Kent Shoop, 67, a pastor with Upper County Community Church in Easton, said he and his wife, Cathy, also 67, joined Christian Healthcare Ministries in 2010 after she retired as a school librarian and they found the cost to maintain insurance too high.
Almost immediately, Kent Shoop learned he had prostate cancer. Because the disease occurred before he signed up, it was considered a pre-existing condition.
His costs for care climbed to nearly $280,000, part of which was covered through a catastrophic-care insurance policy funded by family and friends. After discounts from providers, the pair still owed nearly $18,000, exceeding the limits of their income.
But Shoop was able to join Christian Healthcare Ministries’ Prayer Page, in which members ask for help paying uncovered medical bills. Within 18 months, the debt was settled with small checks from fellow CHM members.
“Does everyone on the Prayer Page get their needs met? I think they pretty much do,” he said.
Now that the Shoops qualify for Medicare, they use that as their primary insurance, but keep the CHM plan because, at $150 a month apiece, it’s cheaper than other supplemental programs. Medi-Share also offers a supplemental sharing program for people 65 and older.
There are certain limits to sharing. If a Medi-Share member is injured in a car crash, for instance, the medical bills won’t be shared if alcohol or illegal drugs were involved, if the accident was part of a competition or a “stunt,” if drivers aren’t old enough or if the incident occurred during commission of a crime.
Organizers note, however, that each of the plans has programs like Prayer Page that allow members to request payment for bills that fall outside the rules. Often, fellow members cover those costs, too.
In fact, ministry organizers say nearly all needs are met. If there are more bills than payments, the groups may prorate reimbursements or ask members to make up the difference.
Since 1993, for instance, Medi-Share has covered all eligible medical expenses, for a total of more than $725 million, said Tony Meggs, president and chief executive of Christian Care Ministry, which runs the program.
The difference between ordinary health insurance and such plans is risk, noted Lansberry.
“Insurance is concerned with the actuarial science of what might happen,” he said. “Our members are in faith stepping out and helping each other with what actually did happen. Our only asset is the future goodwill of our members.”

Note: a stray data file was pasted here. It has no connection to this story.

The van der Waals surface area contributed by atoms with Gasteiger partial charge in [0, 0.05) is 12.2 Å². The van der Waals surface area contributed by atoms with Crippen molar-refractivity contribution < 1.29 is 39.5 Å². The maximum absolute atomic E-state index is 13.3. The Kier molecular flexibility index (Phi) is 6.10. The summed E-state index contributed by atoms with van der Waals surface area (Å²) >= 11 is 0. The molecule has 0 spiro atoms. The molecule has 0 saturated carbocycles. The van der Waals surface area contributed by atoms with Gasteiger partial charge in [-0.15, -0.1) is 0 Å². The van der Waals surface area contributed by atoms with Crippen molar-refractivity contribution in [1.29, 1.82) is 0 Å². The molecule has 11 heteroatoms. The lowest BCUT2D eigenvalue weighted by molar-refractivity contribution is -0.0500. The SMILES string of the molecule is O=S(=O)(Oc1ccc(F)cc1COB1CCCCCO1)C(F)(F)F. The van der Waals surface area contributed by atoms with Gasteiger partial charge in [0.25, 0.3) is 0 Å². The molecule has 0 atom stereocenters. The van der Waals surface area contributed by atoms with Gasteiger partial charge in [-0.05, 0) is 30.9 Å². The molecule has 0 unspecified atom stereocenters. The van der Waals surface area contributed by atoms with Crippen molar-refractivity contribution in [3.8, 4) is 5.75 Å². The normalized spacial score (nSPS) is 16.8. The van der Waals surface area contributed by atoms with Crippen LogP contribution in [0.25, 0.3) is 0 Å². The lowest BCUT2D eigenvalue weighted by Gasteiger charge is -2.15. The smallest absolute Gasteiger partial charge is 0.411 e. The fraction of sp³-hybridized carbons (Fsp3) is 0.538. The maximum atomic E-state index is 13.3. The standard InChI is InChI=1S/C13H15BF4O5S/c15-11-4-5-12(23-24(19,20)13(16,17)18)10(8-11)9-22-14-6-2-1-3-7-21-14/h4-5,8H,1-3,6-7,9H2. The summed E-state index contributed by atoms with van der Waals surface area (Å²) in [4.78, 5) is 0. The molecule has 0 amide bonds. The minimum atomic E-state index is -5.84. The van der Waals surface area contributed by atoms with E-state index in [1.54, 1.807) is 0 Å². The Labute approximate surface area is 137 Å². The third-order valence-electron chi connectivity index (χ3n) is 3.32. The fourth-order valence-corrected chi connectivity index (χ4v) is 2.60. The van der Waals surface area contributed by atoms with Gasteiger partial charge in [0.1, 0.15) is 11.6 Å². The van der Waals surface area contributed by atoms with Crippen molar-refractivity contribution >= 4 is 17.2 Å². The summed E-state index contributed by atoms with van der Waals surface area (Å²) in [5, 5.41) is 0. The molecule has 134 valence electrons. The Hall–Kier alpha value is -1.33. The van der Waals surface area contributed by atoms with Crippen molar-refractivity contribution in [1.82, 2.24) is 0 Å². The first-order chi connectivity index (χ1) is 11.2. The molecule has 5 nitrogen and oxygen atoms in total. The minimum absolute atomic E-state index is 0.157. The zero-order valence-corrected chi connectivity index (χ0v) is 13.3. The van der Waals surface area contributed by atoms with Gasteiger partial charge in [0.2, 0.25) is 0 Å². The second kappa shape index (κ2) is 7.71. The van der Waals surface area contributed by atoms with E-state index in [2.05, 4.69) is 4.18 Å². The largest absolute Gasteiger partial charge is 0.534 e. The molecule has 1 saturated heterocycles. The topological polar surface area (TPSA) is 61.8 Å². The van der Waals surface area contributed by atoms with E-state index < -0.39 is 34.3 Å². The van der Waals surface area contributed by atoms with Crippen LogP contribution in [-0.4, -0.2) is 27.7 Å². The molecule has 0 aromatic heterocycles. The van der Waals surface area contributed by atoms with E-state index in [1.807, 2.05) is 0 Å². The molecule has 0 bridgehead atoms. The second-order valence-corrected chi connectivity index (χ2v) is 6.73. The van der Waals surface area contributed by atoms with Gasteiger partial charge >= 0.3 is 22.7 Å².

But critics of the groups, including Washington state Insurance Commissioner Mike Kreidler, say they’re concerned that health-care-sharing plans offer an illusion of insurance but none of the guarantees of regulation.
“The part that makes me apprehensive just thinking about consumer protection is who stands behind this if you’re making your payments,” Kreidler said. “They don’t have any way of knowing for sure that their bills will be covered.”
Kreidler issued a cease-and-desist order in 2011 to force Samaritan Ministries to stop operating in Washington state on the grounds that the group was acting as an unauthorized insurance company. Within days, however, the state Legislature passed a bill declaring the health-care ministry was not, in fact, insurance, and Gov. Chris Gregoire signed it into law.
Since then, 29 states have enacted similar safe-harbor laws declaring that the practices are protected and don’t qualify as health insurance that falls under regulatory authority.
The groups have seen their share of controversy. Christian Healthcare Ministries was formerly known as Christian Brotherhood Newsletter until a scandal led to the 2004 removal of the group’s founder, the Rev. Bruce Hawthorn, and a lawsuit forced Hawthorn and other officials to repay $15 million spent on expensive houses, cars and other luxuries.
Medi-Share members filed lawsuits in Oklahoma in 2006 and Montana in 2007 alleging the group failed to pay for medical bills that should have been covered.
In the Montana case, former pastor Michael Rowden, of Big Fork,claimed Medi-Share refused to pay for heart-valve surgery after an infection, calling it a pre-existing condition. A jury awarded Rowden $825,000, but the case was later settled confidentially.
Several states have forced health-care-sharing ministries to issue caveats informing would-be members that the services are entirely voluntary and shouldn’t be regarded as insurance. Montana doesn’t accept Medi-Share at all.
But members of the programs say they don’t mind the absence of an ironclad guarantee. That’s where faith comes in, said Veronika Boos.
“There’s a little bit of anxiety that comes with going off the grid. There’s no guarantee that your need is going to get covered,” she said. “But we trust that if we believe, it will provide for us. We can just trust that we’re part of this really cool thing.”